Effects of Low-Sodium Diet vs. High-Sodium Diet on Blood Pressure, Renin, Aldosterone, Catecholamines, Cholesterol, and Triglyceride (Cochrane Review)

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Abstract

Background

The question of whether reduced sodium intake is effective as a health prophylaxis initiative is unsolved. The purpose was to estimate the effects of low-sodium vs. high-sodium intake on blood pressure (BP), renin, aldosterone, catecholamines, and lipids.

Methods

Studies randomizing persons to low-sodium and high-sodium diets evaluating at least one of the above outcome parameters were included. Data were analyzed with Review Manager 5.1.

Results

A total of 167 studies were included. The effect of sodium reduction in: (i) Normotensives: Caucasians: systolic BP (SBP) −1.27mmHg (95% confidence interval (CI): −1.88, −0.66; P = 0.0001), diastolic BP (DBP) −0.05mmHg (95% CI: −0.51, 0.42; P = 0.85). Blacks: SBP −4.02mmHg (95% CI: −7.37, −0.68; P = 0.002), DBP −2.01 mm Hg (95% CI: −4.37, 0.35; P = 0.09). Asians: SBP −1.27mmHg (95% CI: −3.07, 0.54; P = 0.17), DBP −1.68mmHg (95% CI: −3.29, −0.06; P = 0.04). (ii) Hypertensives: Caucasians: SBP −5.48mmHg (95% CI: −6.53, −4.43; P < 0.00001), DBP −2.75mmHg (95% CI: −3.34, −2.17; P < 0.00001). Blacks: SBP −6.44mmHg (95% CI: −8.85, −4.03; P = 0.00001), DBP −2.40mmHg (95% CI: −4.68, −0.12; P = 0.04). Asians: SBP −10.21mmHg (95% CI: −16.98, −3.44; P = 0.003), DBP −2.60mmHg (95% CI: −4.03, −1.16; P = 0.0004). Sodium reduction resulted in significant increases in renin (P < 0.00001), aldosterone (P < 0.00001), noradrenaline (P < 0.00001), adrenaline (P < 0.0002), cholesterol (P < 0.001), and triglyceride (P < 0.0008).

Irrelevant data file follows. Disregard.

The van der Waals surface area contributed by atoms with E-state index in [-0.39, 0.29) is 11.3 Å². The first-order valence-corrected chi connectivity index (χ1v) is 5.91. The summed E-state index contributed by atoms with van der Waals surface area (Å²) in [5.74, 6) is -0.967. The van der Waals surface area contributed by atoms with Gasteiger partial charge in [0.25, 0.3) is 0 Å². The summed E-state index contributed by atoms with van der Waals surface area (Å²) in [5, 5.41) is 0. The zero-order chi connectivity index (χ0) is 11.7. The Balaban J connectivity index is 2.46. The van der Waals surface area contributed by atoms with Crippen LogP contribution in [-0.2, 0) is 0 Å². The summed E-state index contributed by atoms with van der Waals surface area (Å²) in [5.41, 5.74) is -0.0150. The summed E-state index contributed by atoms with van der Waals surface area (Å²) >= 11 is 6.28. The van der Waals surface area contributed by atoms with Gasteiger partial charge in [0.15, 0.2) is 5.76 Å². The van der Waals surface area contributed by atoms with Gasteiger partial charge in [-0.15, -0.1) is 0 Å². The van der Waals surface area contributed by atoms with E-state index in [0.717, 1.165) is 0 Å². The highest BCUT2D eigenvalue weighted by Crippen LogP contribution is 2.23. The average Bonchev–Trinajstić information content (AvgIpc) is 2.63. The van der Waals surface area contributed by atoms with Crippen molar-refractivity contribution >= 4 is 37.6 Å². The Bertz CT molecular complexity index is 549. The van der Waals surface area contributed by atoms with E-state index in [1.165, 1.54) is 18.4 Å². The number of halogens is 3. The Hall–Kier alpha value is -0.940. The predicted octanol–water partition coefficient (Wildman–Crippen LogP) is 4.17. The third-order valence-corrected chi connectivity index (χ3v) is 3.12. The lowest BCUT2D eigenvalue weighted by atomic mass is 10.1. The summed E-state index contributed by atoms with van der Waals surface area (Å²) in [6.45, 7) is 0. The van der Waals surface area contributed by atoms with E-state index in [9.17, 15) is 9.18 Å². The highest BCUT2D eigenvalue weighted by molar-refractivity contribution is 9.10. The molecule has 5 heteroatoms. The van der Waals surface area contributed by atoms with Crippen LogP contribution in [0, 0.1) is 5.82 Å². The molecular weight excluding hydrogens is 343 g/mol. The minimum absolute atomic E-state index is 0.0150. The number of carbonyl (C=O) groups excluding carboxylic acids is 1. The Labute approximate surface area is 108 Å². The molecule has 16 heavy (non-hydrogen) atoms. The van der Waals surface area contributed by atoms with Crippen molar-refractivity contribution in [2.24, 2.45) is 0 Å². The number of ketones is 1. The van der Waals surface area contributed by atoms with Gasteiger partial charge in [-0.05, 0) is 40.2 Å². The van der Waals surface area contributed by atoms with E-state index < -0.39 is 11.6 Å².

Conclusions

Sodium reduction resulted in a significant decrease in BP of 1% (normotensives), 3.5% (hypertensives), and a significant increase in plasma renin, plasma aldosterone, plasma adrenaline, and plasma noradrenaline, a 2.5% increase in cholesterol, and a 7% increase in triglyceride.

Conclusions

This article is based on a Cochrane Review published in the Cochrane Database of Systematic Reviews (CDSR) 2011, Issue 11, DOI: 10.1002/14651858.CD004022.pub3 (see www.thecochranelibrary.com for information). Cochrane Reviews are regularly updated as new evidence emerges and in response to feedback, and the CDSR should be consulted for the most recent version of the review.

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